You will need to conquer two forest stages of procedurally-generated rooms to reach the first Peculiar checkpoint. Then onto the more dungeon-like areas proper for one floor, then the first boss, then one more dungeon floor, then the next Peculiar Room. Then one more dungeon floor, a second boss, discovering the third area-type for a floor, and – well, if you can make it a little farther, you get a crack at the endgame. There are only three boss characters and three kinds of environment in the whole game.

You may encounter terms like “massive” or “sprawling” to describe some games, but this is not one of them. Do not fear, however – unless you are a supernaturally gifted gamer, you will likely get several hours out of Mana Spark. You will die often, and because you are not guaranteed to keep the runes you find, some trips into the hostile territory will be much more fruitful than others. Even for a shorter game, this is where Mana Spark can feel grindy at times.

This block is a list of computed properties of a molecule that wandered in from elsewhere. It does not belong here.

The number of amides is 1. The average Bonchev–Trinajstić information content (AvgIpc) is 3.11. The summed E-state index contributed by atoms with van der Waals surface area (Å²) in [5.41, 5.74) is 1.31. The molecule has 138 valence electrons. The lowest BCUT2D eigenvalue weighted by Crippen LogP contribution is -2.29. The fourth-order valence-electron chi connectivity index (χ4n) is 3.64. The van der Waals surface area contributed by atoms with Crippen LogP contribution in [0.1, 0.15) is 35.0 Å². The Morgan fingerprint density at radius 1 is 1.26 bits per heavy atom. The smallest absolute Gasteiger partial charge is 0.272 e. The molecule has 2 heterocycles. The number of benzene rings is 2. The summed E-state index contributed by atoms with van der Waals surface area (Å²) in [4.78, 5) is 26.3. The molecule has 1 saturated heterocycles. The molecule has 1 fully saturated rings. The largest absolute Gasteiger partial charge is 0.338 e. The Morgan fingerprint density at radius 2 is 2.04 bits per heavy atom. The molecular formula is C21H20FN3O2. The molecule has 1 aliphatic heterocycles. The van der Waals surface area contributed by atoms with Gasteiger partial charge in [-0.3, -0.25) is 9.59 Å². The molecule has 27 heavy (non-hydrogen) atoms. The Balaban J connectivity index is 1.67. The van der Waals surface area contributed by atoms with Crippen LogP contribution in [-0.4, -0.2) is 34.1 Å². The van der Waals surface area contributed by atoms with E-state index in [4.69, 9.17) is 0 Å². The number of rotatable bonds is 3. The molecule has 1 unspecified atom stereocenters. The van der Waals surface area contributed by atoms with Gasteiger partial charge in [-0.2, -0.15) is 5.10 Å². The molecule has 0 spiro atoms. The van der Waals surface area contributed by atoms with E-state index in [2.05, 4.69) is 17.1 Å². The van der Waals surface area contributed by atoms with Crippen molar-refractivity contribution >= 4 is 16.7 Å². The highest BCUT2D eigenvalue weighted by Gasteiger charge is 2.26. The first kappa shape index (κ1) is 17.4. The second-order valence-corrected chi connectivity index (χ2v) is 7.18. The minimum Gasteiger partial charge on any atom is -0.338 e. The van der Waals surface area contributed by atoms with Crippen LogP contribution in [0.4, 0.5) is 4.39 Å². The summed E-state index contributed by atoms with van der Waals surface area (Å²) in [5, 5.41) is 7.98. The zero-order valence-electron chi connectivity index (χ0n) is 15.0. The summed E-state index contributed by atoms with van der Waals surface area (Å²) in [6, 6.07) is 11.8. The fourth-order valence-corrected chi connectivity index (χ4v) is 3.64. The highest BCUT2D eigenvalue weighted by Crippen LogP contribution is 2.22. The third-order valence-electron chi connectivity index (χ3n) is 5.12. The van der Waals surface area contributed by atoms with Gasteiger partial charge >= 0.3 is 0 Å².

The 'get good' journey is a pretty one, though. This game asserts itself as another title with pleasant pixel art, crafted in a style that is somehow both minimalist (your character has a blank, featureless blocky face) yet detailed (torches on walls can be shot out, affecting room lighting). The fantasy world is cast alongside a melancholy soundtrack, its forlorn keystrokes offering a gloomy presentation that keeps the mood of humanity's desperation at the heart of the narrative, never letting the player feel a real triumph until the very end.